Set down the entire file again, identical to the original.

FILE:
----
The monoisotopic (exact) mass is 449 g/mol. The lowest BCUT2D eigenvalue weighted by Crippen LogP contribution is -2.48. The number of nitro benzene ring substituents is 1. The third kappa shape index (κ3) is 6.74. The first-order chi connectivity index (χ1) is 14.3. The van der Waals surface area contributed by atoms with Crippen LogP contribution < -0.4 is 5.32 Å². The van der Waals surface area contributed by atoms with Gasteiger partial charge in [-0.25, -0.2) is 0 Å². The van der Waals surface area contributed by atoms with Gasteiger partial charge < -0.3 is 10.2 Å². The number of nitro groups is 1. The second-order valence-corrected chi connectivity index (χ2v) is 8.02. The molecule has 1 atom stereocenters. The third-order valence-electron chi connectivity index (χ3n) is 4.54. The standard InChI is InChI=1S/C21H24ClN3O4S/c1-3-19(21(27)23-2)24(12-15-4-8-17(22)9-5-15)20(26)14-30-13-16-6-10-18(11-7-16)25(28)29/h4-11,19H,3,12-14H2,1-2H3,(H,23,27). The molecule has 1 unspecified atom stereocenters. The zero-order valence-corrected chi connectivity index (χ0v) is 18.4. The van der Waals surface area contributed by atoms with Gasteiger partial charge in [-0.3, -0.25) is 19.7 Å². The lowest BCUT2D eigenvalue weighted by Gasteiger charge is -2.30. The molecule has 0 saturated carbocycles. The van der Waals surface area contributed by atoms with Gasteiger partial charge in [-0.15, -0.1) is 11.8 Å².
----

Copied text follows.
The monoisotopic (exact) mass is 449 g/mol. The lowest BCUT2D eigenvalue weighted by Crippen LogP contribution is -2.48. The number of nitro benzene ring substituents is 1. The third kappa shape index (κ3) is 6.74. The first-order chi connectivity index (χ1) is 14.3. The van der Waals surface area contributed by atoms with Crippen LogP contribution < -0.4 is 5.32 Å². The van der Waals surface area contributed by atoms with Gasteiger partial charge in [-0.25, -0.2) is 0 Å². The van der Waals surface area contributed by atoms with Gasteiger partial charge < -0.3 is 10.2 Å². The number of nitro groups is 1. The second-order valence-corrected chi connectivity index (χ2v) is 8.02. The molecule has 1 atom stereocenters. The third-order valence-electron chi connectivity index (χ3n) is 4.54. The standard InChI is InChI=1S/C21H24ClN3O4S/c1-3-19(21(27)23-2)24(12-15-4-8-17(22)9-5-15)20(26)14-30-13-16-6-10-18(11-7-16)25(28)29/h4-11,19H,3,12-14H2,1-2H3,(H,23,27). The molecule has 1 unspecified atom stereocenters. The zero-order valence-corrected chi connectivity index (χ0v) is 18.4. The van der Waals surface area contributed by atoms with Gasteiger partial charge in [-0.3, -0.25) is 19.7 Å². The lowest BCUT2D eigenvalue weighted by Gasteiger charge is -2.30. The molecule has 0 saturated carbocycles. The van der Waals surface area contributed by atoms with Gasteiger partial charge in [-0.15, -0.1) is 11.8 Å².